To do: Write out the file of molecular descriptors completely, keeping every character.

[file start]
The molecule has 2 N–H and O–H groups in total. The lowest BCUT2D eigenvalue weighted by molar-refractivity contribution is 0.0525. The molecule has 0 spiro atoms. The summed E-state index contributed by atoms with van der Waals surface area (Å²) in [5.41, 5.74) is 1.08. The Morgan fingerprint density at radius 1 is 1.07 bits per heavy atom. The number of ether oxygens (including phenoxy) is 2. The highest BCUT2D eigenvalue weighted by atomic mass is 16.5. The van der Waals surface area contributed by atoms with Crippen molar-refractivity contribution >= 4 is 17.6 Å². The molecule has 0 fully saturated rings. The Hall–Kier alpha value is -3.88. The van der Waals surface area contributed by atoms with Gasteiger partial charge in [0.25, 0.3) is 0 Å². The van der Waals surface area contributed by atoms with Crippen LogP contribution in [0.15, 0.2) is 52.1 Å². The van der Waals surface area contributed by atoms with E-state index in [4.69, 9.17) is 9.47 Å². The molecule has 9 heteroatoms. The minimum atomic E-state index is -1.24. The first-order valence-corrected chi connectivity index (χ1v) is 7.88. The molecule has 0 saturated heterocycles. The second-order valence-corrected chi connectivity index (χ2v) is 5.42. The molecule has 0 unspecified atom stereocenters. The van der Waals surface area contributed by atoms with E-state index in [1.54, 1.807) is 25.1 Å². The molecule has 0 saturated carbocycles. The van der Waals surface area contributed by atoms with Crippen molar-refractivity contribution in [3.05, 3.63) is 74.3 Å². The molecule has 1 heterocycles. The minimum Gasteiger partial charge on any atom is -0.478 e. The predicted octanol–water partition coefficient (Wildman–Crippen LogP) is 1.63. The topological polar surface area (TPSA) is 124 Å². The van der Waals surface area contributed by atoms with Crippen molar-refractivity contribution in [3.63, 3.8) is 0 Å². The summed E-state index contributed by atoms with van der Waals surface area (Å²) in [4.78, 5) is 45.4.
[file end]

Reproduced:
The molecule has 2 N–H and O–H groups in total. The lowest BCUT2D eigenvalue weighted by molar-refractivity contribution is 0.0525. The molecule has 0 spiro atoms. The summed E-state index contributed by atoms with van der Waals surface area (Å²) in [5.41, 5.74) is 1.08. The Morgan fingerprint density at radius 1 is 1.07 bits per heavy atom. The number of ether oxygens (including phenoxy) is 2. The highest BCUT2D eigenvalue weighted by atomic mass is 16.5. The van der Waals surface area contributed by atoms with Crippen molar-refractivity contribution >= 4 is 17.6 Å². The molecule has 0 fully saturated rings. The Hall–Kier alpha value is -3.88. The van der Waals surface area contributed by atoms with Gasteiger partial charge in [0.25, 0.3) is 0 Å². The van der Waals surface area contributed by atoms with Crippen LogP contribution in [0.15, 0.2) is 52.1 Å². The van der Waals surface area contributed by atoms with E-state index in [4.69, 9.17) is 9.47 Å². The molecule has 9 heteroatoms. The minimum atomic E-state index is -1.24. The first-order valence-corrected chi connectivity index (χ1v) is 7.88. The molecule has 0 saturated heterocycles. The second-order valence-corrected chi connectivity index (χ2v) is 5.42. The molecule has 0 unspecified atom stereocenters. The van der Waals surface area contributed by atoms with E-state index in [1.54, 1.807) is 25.1 Å². The molecule has 0 saturated carbocycles. The van der Waals surface area contributed by atoms with Crippen molar-refractivity contribution in [3.05, 3.63) is 74.3 Å². The molecule has 1 heterocycles. The minimum Gasteiger partial charge on any atom is -0.478 e. The predicted octanol–water partition coefficient (Wildman–Crippen LogP) is 1.63. The topological polar surface area (TPSA) is 124 Å². The van der Waals surface area contributed by atoms with Crippen molar-refractivity contribution in [3.63, 3.8) is 0 Å². The summed E-state index contributed by atoms with van der Waals surface area (Å²) in [4.78, 5) is 45.4.